Small internet providers expect a helping hand from the Federal Communications Commission Thursday, a move that could spur competition and perhaps lower prices. But the commission is also considering a more sweeping proposal that would hurt upstarts to the benefit of industry giants like AT&T.
Both issues revolve around how much access upstarts should have to facilities and equipment owned by their bigger rivals. Thursday’s vote is about arcane rules for moving wires on utility poles. The bigger issue, which the FCC might not resolve until next year, is about access to telecom companies’ switching stations.
USTelecom, a trade group for the big telcos, has asked the FCC to suspend a part of a 1996 law that requires its members to grant upstarts access to those switching stations. Smaller internet providers view the proposal as an existential threat.
Many smaller internet providers rely on access to rivals’ networks to offer their service. Some simply resell telcos’ DSL internet services. But others, such as Mammoth Networks, based in Gillette, Wyoming, have installed additional equipment to offer internet service over other companies’ unused copper or fiber networks. Mammoth, for example, leased copper lines meant for security-alarm systems to build a DSL service in Douglas, Wyoming before the local telephone company offered DSL, says cofounder Brian Worthen. In that way, these smaller broadband providers are a bit like dial-up internet providers: Telcos provide the underlying cables, but not the internet connection. In other cases, Mammoth helps stitch together disparate fiber networks owned by other organizations. Sometimes that means digging trenches to fiber-optic cables to link towns to nearby internet “backbone” connections, as the company did in Bailey, Colorado.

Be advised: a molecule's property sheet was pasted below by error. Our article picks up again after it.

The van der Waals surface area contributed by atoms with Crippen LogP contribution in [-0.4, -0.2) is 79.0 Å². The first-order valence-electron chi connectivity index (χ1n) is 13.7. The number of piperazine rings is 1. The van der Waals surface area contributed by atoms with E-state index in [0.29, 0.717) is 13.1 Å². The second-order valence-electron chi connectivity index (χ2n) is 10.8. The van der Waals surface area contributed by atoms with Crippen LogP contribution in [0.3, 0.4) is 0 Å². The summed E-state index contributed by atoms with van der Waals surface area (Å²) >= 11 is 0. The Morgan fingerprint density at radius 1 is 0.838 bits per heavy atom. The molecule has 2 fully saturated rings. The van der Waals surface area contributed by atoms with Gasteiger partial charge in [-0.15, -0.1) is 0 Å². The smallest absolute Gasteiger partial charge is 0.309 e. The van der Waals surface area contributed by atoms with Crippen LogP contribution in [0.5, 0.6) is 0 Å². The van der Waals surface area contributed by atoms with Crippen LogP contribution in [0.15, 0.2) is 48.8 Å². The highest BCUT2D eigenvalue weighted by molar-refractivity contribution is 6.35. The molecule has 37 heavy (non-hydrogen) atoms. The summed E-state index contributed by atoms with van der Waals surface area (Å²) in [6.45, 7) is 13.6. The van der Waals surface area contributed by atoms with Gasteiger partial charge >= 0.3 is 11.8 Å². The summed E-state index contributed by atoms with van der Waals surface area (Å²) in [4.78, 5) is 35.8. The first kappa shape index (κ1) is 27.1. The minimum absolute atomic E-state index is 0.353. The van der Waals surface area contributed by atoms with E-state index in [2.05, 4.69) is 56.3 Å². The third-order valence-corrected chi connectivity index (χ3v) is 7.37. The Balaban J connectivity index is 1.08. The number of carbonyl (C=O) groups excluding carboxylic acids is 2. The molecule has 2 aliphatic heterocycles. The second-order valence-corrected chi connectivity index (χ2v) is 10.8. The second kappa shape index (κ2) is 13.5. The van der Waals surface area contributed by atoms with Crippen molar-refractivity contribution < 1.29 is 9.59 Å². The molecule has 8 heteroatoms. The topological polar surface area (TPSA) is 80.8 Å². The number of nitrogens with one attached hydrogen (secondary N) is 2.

In their appeal to the FCC to cut off access for upstarts, big telecom companies are employing an unusual provision of the 1996 law. When Congress enacted the measure, lawmakers expected the market to grow more competitive over time. So they included a provision that allows companies to petition the FCC to “forbear” enforcement of some of its rules; USTelecom is now asking for that forbearance.
“It no longer makes sense to single out a few companies and make them share their networks with their competitors,” USTelecom President Jonathan Spalter wrote in a blog post in May. “In fact, it’s unfair.” USTelecom did not respond to a request for additional comment.
But the FCC’s reports find the broadband market lacking in both competition and coverage, especially in rural and tribal areas. According to a report released earlier this year, only about 69 percent of the population in rural areas had access to a home broadband provider offering speeds of 25 Mbps or more in 2016, compared with 98 percent in urban areas. Only 64 percent of tribal populations had access to the same speeds. Another report released this year, also covering 2016, found that nationwide, only about 56 percent of census blocks had more than one broadband provider advertising such such speeds.